UBC Reports | Vol. 49 | No. 1 | Jan.
IN THE NEWS
Highlights of UBC Media Coverage in December 2002.
Compiled by Brian Lin
Freddie Wood alumni speak up
At the UBC theatre school 50th anniversary gala reunion,
alumnus John Gray told the Toronto Star that UBC empowered
us, at a time when few other theatre schools were willing
to take chances.
To the people we met here, theatre really mattered,
said actress Nicola Cavendish. It made us feel that
it was the best, the bravest, the finest thing you could do
with your life, and Ive carried that feeling with me
Harcourt injured in fall
Former B.C. premier Mike Harcourt was saved from almost certain
death by his wife, Beckie, after he fell eight metres down
an oceanside cliff and into frigid water.
Harcourt, who once played for UBCs basketball team,
fell from the deck to the ground, and then tumbled a few metres
to go over an eight-metre cliff outside his cottage, overlooking
the Strait of Georgia.
Harcourt served as B.C.s premier from 1991 to 1996,
and for three terms was mayor of Vancouver, from 1980 to 1986,
following four terms as Vancouver alderman, from 1972 to 1980.
He is a senior associate of the Liu Institute for Global
Issues at UBC and a senior associate with the Sustainable
Development Research Institute at UBC. His son, Justen, is
a recent graduate of UBC.
Ontario to turn away students
Plagued by the double cohort, Ontario universities are reluctantly
considering turning away qualified students from outside the
Universities used to give special priority to provincial
high school graduates, but admissions policies have shifted
over the years to recognize transferability and encourage
The question is, do we want to get back to more parochial
places, UBC education studies prof. Bill Bruneau told
the National Post.
The release of the Romanow commission report on Canadas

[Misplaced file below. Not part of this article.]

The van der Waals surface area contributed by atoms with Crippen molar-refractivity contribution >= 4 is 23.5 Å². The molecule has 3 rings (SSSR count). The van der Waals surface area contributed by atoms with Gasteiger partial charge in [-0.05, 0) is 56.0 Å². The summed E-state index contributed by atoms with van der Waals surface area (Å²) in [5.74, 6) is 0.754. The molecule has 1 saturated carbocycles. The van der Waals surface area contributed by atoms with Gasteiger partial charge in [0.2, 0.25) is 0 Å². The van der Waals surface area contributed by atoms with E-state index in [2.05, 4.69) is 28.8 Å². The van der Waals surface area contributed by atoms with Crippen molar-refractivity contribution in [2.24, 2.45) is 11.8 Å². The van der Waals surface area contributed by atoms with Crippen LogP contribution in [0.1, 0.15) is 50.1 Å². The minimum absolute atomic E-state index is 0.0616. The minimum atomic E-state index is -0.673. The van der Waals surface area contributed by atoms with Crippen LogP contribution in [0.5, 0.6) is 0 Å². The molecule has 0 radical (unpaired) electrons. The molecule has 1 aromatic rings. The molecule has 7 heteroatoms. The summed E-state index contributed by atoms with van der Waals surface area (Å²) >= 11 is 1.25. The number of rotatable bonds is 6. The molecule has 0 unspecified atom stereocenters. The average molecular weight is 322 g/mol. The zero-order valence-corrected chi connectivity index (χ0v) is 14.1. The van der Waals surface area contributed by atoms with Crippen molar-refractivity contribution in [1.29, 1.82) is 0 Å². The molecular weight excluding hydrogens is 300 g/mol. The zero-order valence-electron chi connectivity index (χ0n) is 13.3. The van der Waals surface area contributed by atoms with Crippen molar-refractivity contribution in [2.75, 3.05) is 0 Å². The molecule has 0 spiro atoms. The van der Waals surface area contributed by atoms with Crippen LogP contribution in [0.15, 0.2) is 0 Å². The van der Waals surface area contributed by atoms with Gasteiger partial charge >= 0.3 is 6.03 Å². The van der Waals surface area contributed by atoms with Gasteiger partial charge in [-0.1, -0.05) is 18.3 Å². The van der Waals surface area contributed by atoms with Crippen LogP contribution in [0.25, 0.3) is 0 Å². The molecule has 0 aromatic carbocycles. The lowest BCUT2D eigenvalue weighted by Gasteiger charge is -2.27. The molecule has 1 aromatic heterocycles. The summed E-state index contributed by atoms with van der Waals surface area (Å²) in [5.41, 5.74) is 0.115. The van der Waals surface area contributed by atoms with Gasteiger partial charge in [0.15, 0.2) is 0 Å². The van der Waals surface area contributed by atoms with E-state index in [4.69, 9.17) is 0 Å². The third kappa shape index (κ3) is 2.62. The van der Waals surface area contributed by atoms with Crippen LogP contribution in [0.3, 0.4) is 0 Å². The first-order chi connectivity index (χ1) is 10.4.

health care system sparked wide discussion on the future of
UBC health-care economist Steve Morgan told Global that on
the whole [the report] is a move in the right direction. The
key now is to establish federal and provincial co-operation
to make sure that changes do take place, to make sure that
we have new programs for pharmacare, home care, and new diagnostic
equipment, said Morgan. If we can get co-operation
between the provincial governments and the federal government,
this program could significantly improve the health-care system
UBC attractive to international students
With a cooling climate toward immigration in the United States,
UBC may become even more attractive for undergraduate
international students in the next few years.
There is going to be a significant increase in the
number of international students coming to UBC, Don
Wehrung, director of the UBC International Students Initiative
told the Canadian University Press.
Wehrung said he expects the average number of international
student enrolments at UBC to grow from the current 27 per
cent per year to as high as 35 per cent in the next few years.
Americans stumped by survey
A new survey released by Leger Marketing found only eight
per cent of 1,500 adult Americans named Jean Chrétien
when they were asked to identify Canadas prime minister.
Five per cent gave other answers, including Pierre Trudeau,
who died two years ago after last being in power in 1984,
while a whopping 86 per cent said they didnt know or
refused to answer.
UBC Political Science professor Colin Campbell told the Toronto
Star hes not at all surprised by the findings. I
think Canadians are much more citizens of the globe than Americans
are, and I think theyre much more attuned to their own
nation than Americans are, Campbell said.
Thanks to UBC marine conservation scientist Amanda Vincent,
the seahorse has become the first marine fish genus to have
its trade regulated internationally.
At the recent Convention on the International Trade in Endangered
Species in Chile, three-quarters of all the signatory nations
in attendance voted to place all 32 species of the seahorse
on its Appendix II list. Previously, no fish species had ever
been accorded such protection.
Theres an opinion that marine fish cannot go
extinct, Vincent told the Vancouver Sun. A lot
of conservationists make the mistake of believing that when
a species has been listed, its a victory. Its
not. The victory comes when we can go to the signatory nations
and say the issues have been addressed and the problems solved.